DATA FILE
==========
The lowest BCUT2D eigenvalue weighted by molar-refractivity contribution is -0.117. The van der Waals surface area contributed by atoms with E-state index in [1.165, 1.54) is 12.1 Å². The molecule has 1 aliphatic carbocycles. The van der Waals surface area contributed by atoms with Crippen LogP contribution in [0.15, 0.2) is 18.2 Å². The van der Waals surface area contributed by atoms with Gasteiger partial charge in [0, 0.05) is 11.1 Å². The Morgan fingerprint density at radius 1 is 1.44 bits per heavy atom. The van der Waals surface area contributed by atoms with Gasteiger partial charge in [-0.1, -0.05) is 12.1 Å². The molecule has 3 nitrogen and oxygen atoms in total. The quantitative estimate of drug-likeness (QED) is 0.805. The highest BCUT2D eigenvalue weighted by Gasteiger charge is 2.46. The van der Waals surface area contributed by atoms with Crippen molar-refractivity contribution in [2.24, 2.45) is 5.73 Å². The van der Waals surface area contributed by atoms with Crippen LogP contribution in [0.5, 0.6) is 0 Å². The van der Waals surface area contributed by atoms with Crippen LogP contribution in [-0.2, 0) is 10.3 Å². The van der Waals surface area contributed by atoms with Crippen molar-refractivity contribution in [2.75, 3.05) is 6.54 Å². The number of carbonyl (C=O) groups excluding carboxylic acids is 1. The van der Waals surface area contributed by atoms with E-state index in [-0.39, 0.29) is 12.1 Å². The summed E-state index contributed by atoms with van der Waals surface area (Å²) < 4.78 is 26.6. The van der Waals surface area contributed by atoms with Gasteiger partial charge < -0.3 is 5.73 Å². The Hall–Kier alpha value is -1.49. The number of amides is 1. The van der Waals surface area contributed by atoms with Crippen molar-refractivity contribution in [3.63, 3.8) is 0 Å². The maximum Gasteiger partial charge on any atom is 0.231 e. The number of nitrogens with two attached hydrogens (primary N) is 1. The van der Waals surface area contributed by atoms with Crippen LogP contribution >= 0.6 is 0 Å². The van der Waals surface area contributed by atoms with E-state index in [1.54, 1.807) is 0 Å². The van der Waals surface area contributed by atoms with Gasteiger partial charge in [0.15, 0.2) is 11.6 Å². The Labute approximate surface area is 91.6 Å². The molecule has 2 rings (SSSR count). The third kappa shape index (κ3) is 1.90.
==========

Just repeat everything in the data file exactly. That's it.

The lowest BCUT2D eigenvalue weighted by molar-refractivity contribution is -0.117. The van der Waals surface area contributed by atoms with E-state index in [1.165, 1.54) is 12.1 Å². The molecule has 1 aliphatic carbocycles. The van der Waals surface area contributed by atoms with Crippen LogP contribution in [0.15, 0.2) is 18.2 Å². The van der Waals surface area contributed by atoms with Gasteiger partial charge in [0, 0.05) is 11.1 Å². The Morgan fingerprint density at radius 1 is 1.44 bits per heavy atom. The van der Waals surface area contributed by atoms with Gasteiger partial charge in [-0.1, -0.05) is 12.1 Å². The molecule has 3 nitrogen and oxygen atoms in total. The quantitative estimate of drug-likeness (QED) is 0.805. The highest BCUT2D eigenvalue weighted by Gasteiger charge is 2.46. The van der Waals surface area contributed by atoms with Crippen molar-refractivity contribution in [2.24, 2.45) is 5.73 Å². The van der Waals surface area contributed by atoms with Crippen LogP contribution in [0.5, 0.6) is 0 Å². The van der Waals surface area contributed by atoms with Crippen LogP contribution in [-0.2, 0) is 10.3 Å². The van der Waals surface area contributed by atoms with Crippen molar-refractivity contribution in [2.75, 3.05) is 6.54 Å². The number of carbonyl (C=O) groups excluding carboxylic acids is 1. The van der Waals surface area contributed by atoms with E-state index in [-0.39, 0.29) is 12.1 Å². The summed E-state index contributed by atoms with van der Waals surface area (Å²) < 4.78 is 26.6. The van der Waals surface area contributed by atoms with Gasteiger partial charge < -0.3 is 5.73 Å². The Hall–Kier alpha value is -1.49. The number of amides is 1. The van der Waals surface area contributed by atoms with Crippen molar-refractivity contribution in [3.63, 3.8) is 0 Å². The maximum Gasteiger partial charge on any atom is 0.231 e. The number of nitrogens with two attached hydrogens (primary N) is 1. The van der Waals surface area contributed by atoms with Crippen LogP contribution >= 0.6 is 0 Å². The van der Waals surface area contributed by atoms with E-state index in [1.54, 1.807) is 0 Å². The van der Waals surface area contributed by atoms with Gasteiger partial charge in [0.15, 0.2) is 11.6 Å². The Labute approximate surface area is 91.6 Å². The molecule has 2 rings (SSSR count). The third kappa shape index (κ3) is 1.90.